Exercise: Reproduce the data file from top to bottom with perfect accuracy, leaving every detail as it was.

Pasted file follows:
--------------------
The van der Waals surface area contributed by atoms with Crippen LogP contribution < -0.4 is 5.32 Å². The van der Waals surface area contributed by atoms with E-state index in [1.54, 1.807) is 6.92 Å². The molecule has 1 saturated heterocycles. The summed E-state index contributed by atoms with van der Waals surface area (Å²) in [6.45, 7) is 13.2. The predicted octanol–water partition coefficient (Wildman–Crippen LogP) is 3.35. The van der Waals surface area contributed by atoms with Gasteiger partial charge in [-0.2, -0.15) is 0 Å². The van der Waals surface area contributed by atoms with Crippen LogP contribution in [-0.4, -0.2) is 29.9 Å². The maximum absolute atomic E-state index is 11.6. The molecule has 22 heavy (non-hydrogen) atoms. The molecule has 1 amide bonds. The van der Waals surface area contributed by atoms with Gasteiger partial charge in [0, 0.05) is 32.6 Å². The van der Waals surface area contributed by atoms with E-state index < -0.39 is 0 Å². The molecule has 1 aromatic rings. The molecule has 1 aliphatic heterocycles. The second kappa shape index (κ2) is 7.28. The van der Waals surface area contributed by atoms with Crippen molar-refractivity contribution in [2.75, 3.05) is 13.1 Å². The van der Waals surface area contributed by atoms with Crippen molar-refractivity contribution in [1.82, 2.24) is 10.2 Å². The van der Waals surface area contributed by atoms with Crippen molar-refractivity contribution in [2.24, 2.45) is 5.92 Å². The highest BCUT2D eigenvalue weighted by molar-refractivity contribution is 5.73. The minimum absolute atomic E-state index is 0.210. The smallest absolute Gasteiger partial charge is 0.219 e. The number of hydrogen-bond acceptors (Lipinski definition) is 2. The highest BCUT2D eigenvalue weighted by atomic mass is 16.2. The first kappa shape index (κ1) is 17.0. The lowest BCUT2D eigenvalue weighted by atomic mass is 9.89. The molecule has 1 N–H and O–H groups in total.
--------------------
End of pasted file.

The van der Waals surface area contributed by atoms with Crippen LogP contribution < -0.4 is 5.32 Å². The van der Waals surface area contributed by atoms with E-state index in [1.54, 1.807) is 6.92 Å². The molecule has 1 saturated heterocycles. The summed E-state index contributed by atoms with van der Waals surface area (Å²) in [6.45, 7) is 13.2. The predicted octanol–water partition coefficient (Wildman–Crippen LogP) is 3.35. The van der Waals surface area contributed by atoms with Gasteiger partial charge in [-0.2, -0.15) is 0 Å². The van der Waals surface area contributed by atoms with Crippen LogP contribution in [-0.4, -0.2) is 29.9 Å². The maximum absolute atomic E-state index is 11.6. The molecule has 22 heavy (non-hydrogen) atoms. The molecule has 1 amide bonds. The van der Waals surface area contributed by atoms with Gasteiger partial charge in [0, 0.05) is 32.6 Å². The van der Waals surface area contributed by atoms with E-state index < -0.39 is 0 Å². The molecule has 1 aromatic rings. The molecule has 1 aliphatic heterocycles. The second kappa shape index (κ2) is 7.28. The van der Waals surface area contributed by atoms with Crippen molar-refractivity contribution in [2.75, 3.05) is 13.1 Å². The van der Waals surface area contributed by atoms with Crippen molar-refractivity contribution in [1.82, 2.24) is 10.2 Å². The van der Waals surface area contributed by atoms with Crippen molar-refractivity contribution in [2.24, 2.45) is 5.92 Å². The highest BCUT2D eigenvalue weighted by molar-refractivity contribution is 5.73. The minimum absolute atomic E-state index is 0.210. The smallest absolute Gasteiger partial charge is 0.219 e. The number of hydrogen-bond acceptors (Lipinski definition) is 2. The highest BCUT2D eigenvalue weighted by atomic mass is 16.2. The first kappa shape index (κ1) is 17.0. The lowest BCUT2D eigenvalue weighted by atomic mass is 9.89. The molecule has 1 N–H and O–H groups in total.